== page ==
Journal of Medicine - When the oversized postcard arrived last August from Provena St. Joseph Medical Center promoting a lung cancer screening for current or former smokers over 55, Steven Boyd wondered how the hospital had found him.
Boyd, 59, of Joliet, Ill., had smoked for decades, as had his wife, Karol.
Provena didn't send the mailing to everyone who lived near the hospital, just those who had a stronger likelihood of having smoked based on their age, income, insurance status and other demographic criteria.
The non-profit facility is one of a growing number of hospitals using their patients' health and financial records to help pitch their most lucrative services, such as cancer, heart and orthopedic care. As part of these direct mail campaigns, they are also buying detailed information about local residents compiled by consumer marketing firms — everything from age, income and marital status to shopping habits and whether residents have children or pets at home.
Hospitals say they are promoting needed services, such as cancer screenings and cholesterol tests, but they often use the data to target patients with private health insurance, which typically pay higher rates than government coverage. At an industry conference last year, Provena Health marketing executive Lisa Lagger said such efforts had helped attract higher-paying patients, including those covered by "profitable Blue Cross and less Medicare."
While the strategies are increasing revenues, they are drawing fire from patient advocates and privacy groups who criticize the hospitals for using private medical records to pursue profits.
Doug Heller, executive director of Consumer Watchdog, a California-based consumer advocacy group, says he is bothered by efforts to "cherry pick" the best-paying patients.
"When marketing is picking and choosing based on people's financial status, it is inherently discriminating against patients who have every right and need for medical information," Heller says. Deven McGraw, director of the health privacy project at the Center for Democracy and Technology in Washington, says federal law allows hospitals to use confidential medical records to keep patients informed about services that may help them.
"You want health providers to communicate to patients about health options that may be beneficial," McGraw says. "But sometimes this is about generating business for a new piece of equipment that the hospital just bought."
Using such information for marketing "creeps closer to the line" between what is legal and what is not, she says.
Hospital officials such as Denise Beaudoin of Detroit's Henry Ford Health System say what they do is legal and that the sophisticated targeting approach — called "customer relationship marketing" — simply helps them deliver information to those most likely to use it.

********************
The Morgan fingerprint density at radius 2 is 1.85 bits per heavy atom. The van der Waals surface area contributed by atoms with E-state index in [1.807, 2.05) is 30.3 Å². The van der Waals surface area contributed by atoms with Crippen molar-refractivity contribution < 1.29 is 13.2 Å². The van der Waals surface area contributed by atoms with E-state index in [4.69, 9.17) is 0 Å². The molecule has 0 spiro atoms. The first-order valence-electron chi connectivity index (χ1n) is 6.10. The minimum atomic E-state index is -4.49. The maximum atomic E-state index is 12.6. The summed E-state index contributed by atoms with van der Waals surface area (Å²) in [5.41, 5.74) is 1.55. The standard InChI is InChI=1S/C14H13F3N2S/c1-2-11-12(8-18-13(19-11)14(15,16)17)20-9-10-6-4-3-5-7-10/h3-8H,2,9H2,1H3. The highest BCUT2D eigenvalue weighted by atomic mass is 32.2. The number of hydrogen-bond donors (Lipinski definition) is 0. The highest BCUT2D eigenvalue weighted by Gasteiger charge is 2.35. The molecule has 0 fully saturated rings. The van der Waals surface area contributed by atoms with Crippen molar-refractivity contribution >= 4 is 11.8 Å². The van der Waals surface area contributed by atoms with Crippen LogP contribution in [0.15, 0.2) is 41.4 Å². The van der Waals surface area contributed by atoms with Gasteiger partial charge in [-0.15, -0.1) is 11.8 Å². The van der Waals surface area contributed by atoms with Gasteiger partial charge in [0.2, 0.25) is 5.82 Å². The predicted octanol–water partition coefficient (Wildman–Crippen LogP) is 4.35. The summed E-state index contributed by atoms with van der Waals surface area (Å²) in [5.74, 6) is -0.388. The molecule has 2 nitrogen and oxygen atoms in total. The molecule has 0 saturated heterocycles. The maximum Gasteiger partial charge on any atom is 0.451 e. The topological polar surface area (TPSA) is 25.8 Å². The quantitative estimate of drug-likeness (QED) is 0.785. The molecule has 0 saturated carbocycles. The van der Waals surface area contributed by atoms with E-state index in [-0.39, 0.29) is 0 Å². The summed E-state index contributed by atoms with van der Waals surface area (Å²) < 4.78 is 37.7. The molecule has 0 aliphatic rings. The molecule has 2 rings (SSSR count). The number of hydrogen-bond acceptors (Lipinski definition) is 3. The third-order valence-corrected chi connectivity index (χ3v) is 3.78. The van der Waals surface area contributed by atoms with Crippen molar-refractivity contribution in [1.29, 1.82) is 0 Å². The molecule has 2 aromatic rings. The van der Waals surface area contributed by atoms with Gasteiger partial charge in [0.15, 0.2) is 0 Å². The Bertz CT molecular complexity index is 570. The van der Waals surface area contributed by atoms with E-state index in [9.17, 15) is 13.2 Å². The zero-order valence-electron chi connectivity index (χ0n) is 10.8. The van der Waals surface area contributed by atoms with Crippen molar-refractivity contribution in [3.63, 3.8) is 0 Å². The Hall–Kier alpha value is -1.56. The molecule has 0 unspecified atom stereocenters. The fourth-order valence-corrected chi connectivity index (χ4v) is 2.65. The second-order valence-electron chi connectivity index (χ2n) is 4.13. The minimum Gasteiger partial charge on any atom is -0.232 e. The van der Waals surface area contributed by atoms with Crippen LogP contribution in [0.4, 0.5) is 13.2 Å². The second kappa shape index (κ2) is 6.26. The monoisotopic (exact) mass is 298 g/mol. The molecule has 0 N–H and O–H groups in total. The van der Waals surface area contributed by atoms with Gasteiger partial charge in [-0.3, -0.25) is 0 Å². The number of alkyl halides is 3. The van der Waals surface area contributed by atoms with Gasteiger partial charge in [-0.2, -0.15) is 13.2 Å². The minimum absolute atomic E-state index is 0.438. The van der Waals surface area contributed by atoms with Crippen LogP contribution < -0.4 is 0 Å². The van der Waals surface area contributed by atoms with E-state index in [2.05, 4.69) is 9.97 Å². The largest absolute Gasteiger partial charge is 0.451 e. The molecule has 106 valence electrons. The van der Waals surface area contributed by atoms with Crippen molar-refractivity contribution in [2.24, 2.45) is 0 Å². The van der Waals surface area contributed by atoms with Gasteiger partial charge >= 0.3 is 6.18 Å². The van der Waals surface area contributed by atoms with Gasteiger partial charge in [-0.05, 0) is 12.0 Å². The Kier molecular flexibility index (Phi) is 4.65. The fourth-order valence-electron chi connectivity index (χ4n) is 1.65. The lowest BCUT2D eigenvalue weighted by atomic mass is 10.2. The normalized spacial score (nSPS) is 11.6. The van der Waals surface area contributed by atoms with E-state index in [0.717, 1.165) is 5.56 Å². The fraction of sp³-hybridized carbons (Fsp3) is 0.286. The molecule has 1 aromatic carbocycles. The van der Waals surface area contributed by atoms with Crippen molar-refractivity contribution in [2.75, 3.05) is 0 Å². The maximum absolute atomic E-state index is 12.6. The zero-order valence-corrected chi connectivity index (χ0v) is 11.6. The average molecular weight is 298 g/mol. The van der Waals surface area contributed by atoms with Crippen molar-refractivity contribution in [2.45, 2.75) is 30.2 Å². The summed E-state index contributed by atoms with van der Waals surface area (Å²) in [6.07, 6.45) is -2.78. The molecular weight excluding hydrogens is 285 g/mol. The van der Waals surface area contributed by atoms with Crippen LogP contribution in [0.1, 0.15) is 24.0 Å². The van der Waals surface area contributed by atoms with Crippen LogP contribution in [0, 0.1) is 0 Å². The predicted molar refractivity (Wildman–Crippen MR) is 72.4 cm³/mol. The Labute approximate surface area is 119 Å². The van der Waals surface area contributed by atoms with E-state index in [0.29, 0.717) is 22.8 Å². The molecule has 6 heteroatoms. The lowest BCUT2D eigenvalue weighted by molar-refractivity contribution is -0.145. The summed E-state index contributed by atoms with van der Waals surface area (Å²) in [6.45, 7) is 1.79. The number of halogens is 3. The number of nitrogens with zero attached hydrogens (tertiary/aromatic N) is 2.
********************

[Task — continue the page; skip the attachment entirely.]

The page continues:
They say hospitals are adopting strategies used for decades by the retail, travel and communications industries, which have flourished with the growth of online companies such as Amazon and Google. For example: Buy a book on Amazon and it will suggest a title with a similar subject. Search for information on Alaskan vacations on Google, and an ad pops up for a cruise line.
At a time when government and private insurers are tightening reimbursements, more hospitals are turning to similar approaches to drive admissions. An estimated 20% now use the strategy, including large academic medical centers and large chains, such as HCA, based in Nashville, and Trinity Health, based in Novi, Mich. The trend is expected to accelerate as more hospitals adopt electronic health records, says Guy Miller, a Chicago health care consultant.
Tess Niehaus, vice president of marketing at St. Anthony's Medical Center in St. Louis, makes no apologies for going after the most lucrative business.
"We are here to serve everybody, but we market for good-paying patients because it preserves our ability to serve everyone," she says.
St. Anthony's marketers use patient data to personalize mailings with an individual's name and a picture of someone of similar age or gender. It is more expensive, but the strategy results in better response rates, she says. From October 2010 through July 2011, St. Anthony's spent $25,000 on a targeted mailing to 40,000 women for mammogram screenings. The letters led 1,000 women to get the test, which generated $530,000 in revenue from screenings, biopsies and other related services, she says.
To help devise such campaigns, St. Anthony's and other hospitals share patient data with marketing staff and outside consultants. Anyone with access to patient records is required by federal law to sign non-disclosure agreements.